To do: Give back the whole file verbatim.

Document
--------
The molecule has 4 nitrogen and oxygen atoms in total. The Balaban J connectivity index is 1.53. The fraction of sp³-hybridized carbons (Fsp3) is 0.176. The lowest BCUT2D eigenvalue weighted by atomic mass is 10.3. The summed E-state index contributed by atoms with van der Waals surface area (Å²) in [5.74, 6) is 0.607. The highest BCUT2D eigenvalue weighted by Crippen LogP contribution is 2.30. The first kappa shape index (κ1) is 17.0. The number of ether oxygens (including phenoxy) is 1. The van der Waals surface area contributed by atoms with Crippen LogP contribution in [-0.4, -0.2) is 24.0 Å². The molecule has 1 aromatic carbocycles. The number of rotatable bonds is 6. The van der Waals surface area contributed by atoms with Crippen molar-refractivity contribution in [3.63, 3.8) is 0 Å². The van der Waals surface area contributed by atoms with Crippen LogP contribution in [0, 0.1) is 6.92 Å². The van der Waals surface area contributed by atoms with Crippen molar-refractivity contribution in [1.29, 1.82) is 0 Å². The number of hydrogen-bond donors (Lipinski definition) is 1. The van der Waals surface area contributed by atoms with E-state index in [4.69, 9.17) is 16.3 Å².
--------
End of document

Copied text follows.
The molecule has 4 nitrogen and oxygen atoms in total. The Balaban J connectivity index is 1.53. The fraction of sp³-hybridized carbons (Fsp3) is 0.176. The lowest BCUT2D eigenvalue weighted by atomic mass is 10.3. The summed E-state index contributed by atoms with van der Waals surface area (Å²) in [5.74, 6) is 0.607. The highest BCUT2D eigenvalue weighted by Crippen LogP contribution is 2.30. The first kappa shape index (κ1) is 17.0. The number of ether oxygens (including phenoxy) is 1. The van der Waals surface area contributed by atoms with Crippen LogP contribution in [-0.4, -0.2) is 24.0 Å². The molecule has 1 aromatic carbocycles. The number of rotatable bonds is 6. The van der Waals surface area contributed by atoms with Crippen molar-refractivity contribution in [3.63, 3.8) is 0 Å². The van der Waals surface area contributed by atoms with Crippen LogP contribution in [0, 0.1) is 6.92 Å². The van der Waals surface area contributed by atoms with Crippen molar-refractivity contribution in [1.29, 1.82) is 0 Å². The number of hydrogen-bond donors (Lipinski definition) is 1. The van der Waals surface area contributed by atoms with E-state index in [4.69, 9.17) is 16.3 Å².